Perhaps it shouldn’t be too surprising that a state that is home to many of the world’s most powerful financial institutions has taken a decidedly negative view of Bitcoin. Whether that can be chalked up to activist politicians or the arrogance of assuming that any new financial innovation will eventually have to kiss the ring of New York City’s financial elite, New York has been the unfriendliest state in the union when it comes to Bitcoin. It all started with the introduction of the BitLicense, a regulatory framework that has ensured that New York is not at the forefront of Bitcoin innovation. And that initial frosty reception continues today, with proposals to enact higher electricity prices on Bitcoin miners.
Because of the rising cost of Bitcoin mining, more and more miners are moving their operations to areas with cheap electricity and easy cooling. Often this means establishing Bitcoin mining operations in areas with abundant hydroelectric or thermal power, and cold temperatures. Iceland has become an international hub for Bitcoin mining, and many miners are also looking at Canada and other northern areas of the world, as the naturally cool temperatures allow for easy cooling of Bitcoin mining rigs without requiring additional climate control systems.
New York State is on that list too, as its climate is relatively cool and the state creates abundant amounts of electricity from natural gas, hydroelectric, and nuclear power. And while residential electricity costs in New York are expensive, industrial costs for electricity average just under 6 cents per kilowatt hour, which enables Bitcoin miners to do better than just breaking even.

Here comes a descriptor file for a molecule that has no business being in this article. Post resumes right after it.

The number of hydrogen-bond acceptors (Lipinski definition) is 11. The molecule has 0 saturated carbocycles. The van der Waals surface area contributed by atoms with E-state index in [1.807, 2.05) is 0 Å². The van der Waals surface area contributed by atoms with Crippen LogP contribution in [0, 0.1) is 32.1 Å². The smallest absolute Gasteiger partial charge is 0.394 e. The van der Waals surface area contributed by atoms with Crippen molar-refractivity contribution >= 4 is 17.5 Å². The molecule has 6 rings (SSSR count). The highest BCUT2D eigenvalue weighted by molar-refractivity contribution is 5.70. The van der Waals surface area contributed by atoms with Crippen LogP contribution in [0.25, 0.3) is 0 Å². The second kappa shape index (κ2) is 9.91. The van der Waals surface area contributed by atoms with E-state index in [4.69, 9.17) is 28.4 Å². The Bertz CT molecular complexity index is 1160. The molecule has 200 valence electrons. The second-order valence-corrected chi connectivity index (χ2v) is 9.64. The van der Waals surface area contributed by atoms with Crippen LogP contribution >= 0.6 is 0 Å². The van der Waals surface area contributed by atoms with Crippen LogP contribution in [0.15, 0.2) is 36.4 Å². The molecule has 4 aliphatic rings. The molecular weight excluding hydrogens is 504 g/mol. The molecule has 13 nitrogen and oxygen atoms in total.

Unfortunately, those costs may increase for Bitcoin miners. The New York State Public Service Commission has ruled that municipalities in New York may charge higher rates for certain high-demand customers. The figures for demand have been calculated to ensnare cryptocurrency mining operations. In some areas of New York, cryptocurrency miners make up one-third of the local electricity demand, but according to the commission they “have few associated jobs, and make little to no capital investment in the local community.”
According to the Commission, the extra electricity production capability required to provide power to cryptocurrency miners has in some cases resulted in higher electricity bills for residential consumers. Therefore they want to pass those costs on to miners rather than citizens.
Any actions taken by New York municipalities to raise electricity prices for Bitcoin miners will likely chase those miners out of the state, and perhaps even out of the country. That won’t have any major effect on Bitcoin and won’t inconvenience Bitcoin investors, as there are still plenty of areas of the world that are happy to host Bitcoin mining companies. But it just goes to show that New York won’t be friendly to Bitcoin anytime soon.